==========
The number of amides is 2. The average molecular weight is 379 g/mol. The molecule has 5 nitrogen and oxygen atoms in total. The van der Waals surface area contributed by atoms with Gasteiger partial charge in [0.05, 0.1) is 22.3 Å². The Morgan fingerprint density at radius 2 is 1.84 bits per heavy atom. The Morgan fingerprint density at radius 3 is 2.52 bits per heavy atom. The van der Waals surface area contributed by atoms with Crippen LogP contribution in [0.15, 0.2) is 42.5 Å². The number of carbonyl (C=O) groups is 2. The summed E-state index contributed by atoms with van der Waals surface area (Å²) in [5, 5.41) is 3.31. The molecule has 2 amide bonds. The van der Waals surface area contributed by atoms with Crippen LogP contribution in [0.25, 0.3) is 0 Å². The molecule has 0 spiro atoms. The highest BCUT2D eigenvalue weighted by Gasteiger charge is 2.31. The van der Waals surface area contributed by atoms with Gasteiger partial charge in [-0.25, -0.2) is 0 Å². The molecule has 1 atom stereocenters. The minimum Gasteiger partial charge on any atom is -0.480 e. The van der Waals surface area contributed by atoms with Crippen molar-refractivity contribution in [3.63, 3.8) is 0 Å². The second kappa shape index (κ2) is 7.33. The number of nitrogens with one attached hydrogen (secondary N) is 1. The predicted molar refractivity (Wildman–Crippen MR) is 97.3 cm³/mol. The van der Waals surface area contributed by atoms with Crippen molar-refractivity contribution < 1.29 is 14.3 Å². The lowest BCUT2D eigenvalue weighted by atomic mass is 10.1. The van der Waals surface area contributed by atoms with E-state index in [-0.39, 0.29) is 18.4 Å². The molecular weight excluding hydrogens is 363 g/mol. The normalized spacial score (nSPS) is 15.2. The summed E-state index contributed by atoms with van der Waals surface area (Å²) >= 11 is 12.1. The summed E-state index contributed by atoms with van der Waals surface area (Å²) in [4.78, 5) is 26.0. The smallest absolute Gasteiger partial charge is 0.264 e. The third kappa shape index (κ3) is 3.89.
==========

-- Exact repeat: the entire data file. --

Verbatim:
The number of amides is 2. The average molecular weight is 379 g/mol. The molecule has 5 nitrogen and oxygen atoms in total. The van der Waals surface area contributed by atoms with Gasteiger partial charge in [0.05, 0.1) is 22.3 Å². The Morgan fingerprint density at radius 2 is 1.84 bits per heavy atom. The Morgan fingerprint density at radius 3 is 2.52 bits per heavy atom. The van der Waals surface area contributed by atoms with Crippen LogP contribution in [0.15, 0.2) is 42.5 Å². The number of carbonyl (C=O) groups is 2. The summed E-state index contributed by atoms with van der Waals surface area (Å²) in [5, 5.41) is 3.31. The molecule has 2 amide bonds. The van der Waals surface area contributed by atoms with Crippen LogP contribution in [0.25, 0.3) is 0 Å². The molecule has 0 spiro atoms. The highest BCUT2D eigenvalue weighted by Gasteiger charge is 2.31. The van der Waals surface area contributed by atoms with Gasteiger partial charge in [-0.25, -0.2) is 0 Å². The molecule has 1 atom stereocenters. The minimum Gasteiger partial charge on any atom is -0.480 e. The van der Waals surface area contributed by atoms with Crippen molar-refractivity contribution in [3.63, 3.8) is 0 Å². The second kappa shape index (κ2) is 7.33. The number of nitrogens with one attached hydrogen (secondary N) is 1. The predicted molar refractivity (Wildman–Crippen MR) is 97.3 cm³/mol. The van der Waals surface area contributed by atoms with Crippen molar-refractivity contribution < 1.29 is 14.3 Å². The lowest BCUT2D eigenvalue weighted by atomic mass is 10.1. The van der Waals surface area contributed by atoms with E-state index in [-0.39, 0.29) is 18.4 Å². The molecular weight excluding hydrogens is 363 g/mol. The normalized spacial score (nSPS) is 15.2. The summed E-state index contributed by atoms with van der Waals surface area (Å²) >= 11 is 12.1. The summed E-state index contributed by atoms with van der Waals surface area (Å²) in [4.78, 5) is 26.0. The smallest absolute Gasteiger partial charge is 0.264 e. The third kappa shape index (κ3) is 3.89.